Mobile X Mobile Needle Exchange
Description of Program
What is the intervention/program/project?
Mobile X works on a cell phone basis. Clients call when they need supplies and other support. A location is set up (e.g., gas station, parking lot, house) and the client is met. VARCS uses a white, unmarked van that allows for the discrete distribution and collection of harm reduction supplies.
The Mobile X mobile needle exchange offers clean harm reduction supplies, including needles, sterile water, cookers, alcohol wipes, cotton filters, ties, personal biohazard containers, safer sex supplies, and safer smoking kits. The Mobile X program staff will also give clients rides to methadone clinics, food banks and medical visits, as well as referrals to other medical and social services. Important one-on-one counselling and support, and referrals, happen en route to appointments.
What is the goal/objective of the intervention/program/project?
The goal is to stop the spread of HIV and other BBIs among people who use illicit drugs. Providing people with information and support to use as safely as possible, including information on drug alerts, is an additional goal. The program also aims to keep people connected and decrease social isolation.
Why was the intervention/program/project originally developed?
The program was developed to respond to a need in the community to offer additional support to harm reduction organizations in Victoria. There was a need in the community for mobile needle exchange that could reach people outside of Victoria.
How was the project developed?
VARCS was approached to develop a mobile needle exchange after the release of a report that illustrated that the most effective way to reach IDU was to go to where they are. VARCS wanted to provide a service that could hit ‘hot spots’ as well as increase accessibility for those who may not access fixed site services. It was decided that a cell phone would be used to increase accessibility. VARCS also chose to use magnetic signs for the van that could be removed when entering residential areas, providing increased confidentiality upon request. Once the word had spread, Mobile X was serving a larger number of “residential” users than street users – i.e. those who chose not to access the fixed site and who lived more remote, quiet lives while maintaining their addiction and housing.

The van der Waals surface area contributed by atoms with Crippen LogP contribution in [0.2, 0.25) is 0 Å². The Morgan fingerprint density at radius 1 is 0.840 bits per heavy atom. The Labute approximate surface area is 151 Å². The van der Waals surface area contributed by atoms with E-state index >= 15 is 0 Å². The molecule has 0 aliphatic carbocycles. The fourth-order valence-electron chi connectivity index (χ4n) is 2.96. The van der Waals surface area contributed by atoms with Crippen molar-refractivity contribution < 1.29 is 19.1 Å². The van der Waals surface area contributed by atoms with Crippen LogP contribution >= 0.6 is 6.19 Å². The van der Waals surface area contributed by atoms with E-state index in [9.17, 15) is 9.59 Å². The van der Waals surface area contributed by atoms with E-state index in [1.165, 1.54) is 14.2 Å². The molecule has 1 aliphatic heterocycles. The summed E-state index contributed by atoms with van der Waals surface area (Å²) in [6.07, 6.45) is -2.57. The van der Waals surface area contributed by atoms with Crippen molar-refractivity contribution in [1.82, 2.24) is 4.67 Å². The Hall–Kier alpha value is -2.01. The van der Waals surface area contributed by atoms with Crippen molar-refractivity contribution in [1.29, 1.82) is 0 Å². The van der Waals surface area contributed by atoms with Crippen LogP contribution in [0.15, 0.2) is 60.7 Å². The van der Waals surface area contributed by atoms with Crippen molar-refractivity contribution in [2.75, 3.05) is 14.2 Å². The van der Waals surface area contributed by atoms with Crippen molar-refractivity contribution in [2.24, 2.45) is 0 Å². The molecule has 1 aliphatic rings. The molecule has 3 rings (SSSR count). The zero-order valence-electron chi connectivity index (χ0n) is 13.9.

OrganizationVictoria AIDS Resource & Community Service Society (VARCS)
- Harm reduction
- Harm reduction
- People living with HIV/AIDS
- People who use drugs
Vancouver Island, British Columbia
The catchment area includes Victoria and the Western Communities: Colwood, Langford, Metchosin, Sooke, and the Highlands. Some of these areas are considered rural and others are considered remote in relation to access to harm reduction and other medical services.
Project ResourcesPostcards with harm reduction messaging.
Resources for Program
The Mobile X van.
Harm reduction supplies not covered by Health Authority (i.e., glass stems).
Harm reduction supplies.
- Needles in/out and distribution numbers of all supplies, gender of clients, geographical location, estimated age, number and types of referrals, whether or not people are in supported housing, and secondary distribution.
Evaluation TermsOutput tracking
There is a large group of people that is not being served in rural/remote areas, that have mobility issues and cannot access the services they need. The people who access Mobile X are extremely socially isolated and not connected to any other service provider.
It takes time to build trust and rapport. The time that people spend in the van on the way to appointments/services is an opportunity for one-on-one counseling and referrals. Many people do not have access to the one-on-one connection and just asking people about their day and allows people to open up and talk about other issues.
Referrals to Mobile X are often through word of mouth. A few key contacts do secondary distribution to others in rural/remote areas.
In the beginning, it was a challenge to meet the needs of people in different locations inside and surrounding the city within a reasonable time.
It was initially challenging to develop policy and procedures for how to provide the service – i.e. Do we meet people outside or will we enter homes? Do we have fixed routes and times or do we ‘play it by ear’?
It was a challenge to ensure adequate staffing of the van.
In the past, insecure funding presented a challenge in terms of buying harm reduction supplies that were not covered by the health authority at the time.
It was a challenge to gain momentum in rural/remote areas surrounding Victoria. Mobile X began receiving calls after staff had been introducing themselves, handing out their pamphlets and meeting other agencies for a year.